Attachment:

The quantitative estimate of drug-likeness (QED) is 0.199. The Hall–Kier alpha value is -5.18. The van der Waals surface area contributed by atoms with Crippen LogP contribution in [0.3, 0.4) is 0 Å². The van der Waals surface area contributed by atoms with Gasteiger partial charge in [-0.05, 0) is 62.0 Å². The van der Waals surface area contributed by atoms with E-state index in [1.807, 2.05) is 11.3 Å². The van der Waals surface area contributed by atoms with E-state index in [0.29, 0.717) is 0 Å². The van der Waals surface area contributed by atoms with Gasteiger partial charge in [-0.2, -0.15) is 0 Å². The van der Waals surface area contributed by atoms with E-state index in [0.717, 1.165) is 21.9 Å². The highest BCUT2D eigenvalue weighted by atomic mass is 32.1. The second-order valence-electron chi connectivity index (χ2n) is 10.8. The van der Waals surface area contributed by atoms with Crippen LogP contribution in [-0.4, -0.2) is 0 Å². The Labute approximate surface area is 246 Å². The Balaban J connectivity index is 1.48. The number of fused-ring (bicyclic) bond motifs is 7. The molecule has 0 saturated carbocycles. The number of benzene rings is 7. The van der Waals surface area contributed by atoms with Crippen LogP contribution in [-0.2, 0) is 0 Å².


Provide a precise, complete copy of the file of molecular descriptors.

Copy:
The quantitative estimate of drug-likeness (QED) is 0.199. The Hall–Kier alpha value is -5.18. The van der Waals surface area contributed by atoms with Crippen LogP contribution in [0.3, 0.4) is 0 Å². The van der Waals surface area contributed by atoms with Gasteiger partial charge in [-0.05, 0) is 62.0 Å². The van der Waals surface area contributed by atoms with E-state index in [1.807, 2.05) is 11.3 Å². The van der Waals surface area contributed by atoms with E-state index in [0.29, 0.717) is 0 Å². The van der Waals surface area contributed by atoms with Gasteiger partial charge in [-0.2, -0.15) is 0 Å². The van der Waals surface area contributed by atoms with E-state index in [0.717, 1.165) is 21.9 Å². The highest BCUT2D eigenvalue weighted by atomic mass is 32.1. The second-order valence-electron chi connectivity index (χ2n) is 10.8. The van der Waals surface area contributed by atoms with Crippen LogP contribution in [-0.4, -0.2) is 0 Å². The Labute approximate surface area is 246 Å². The Balaban J connectivity index is 1.48. The number of fused-ring (bicyclic) bond motifs is 7. The molecule has 0 saturated carbocycles. The number of benzene rings is 7. The van der Waals surface area contributed by atoms with Crippen LogP contribution in [-0.2, 0) is 0 Å².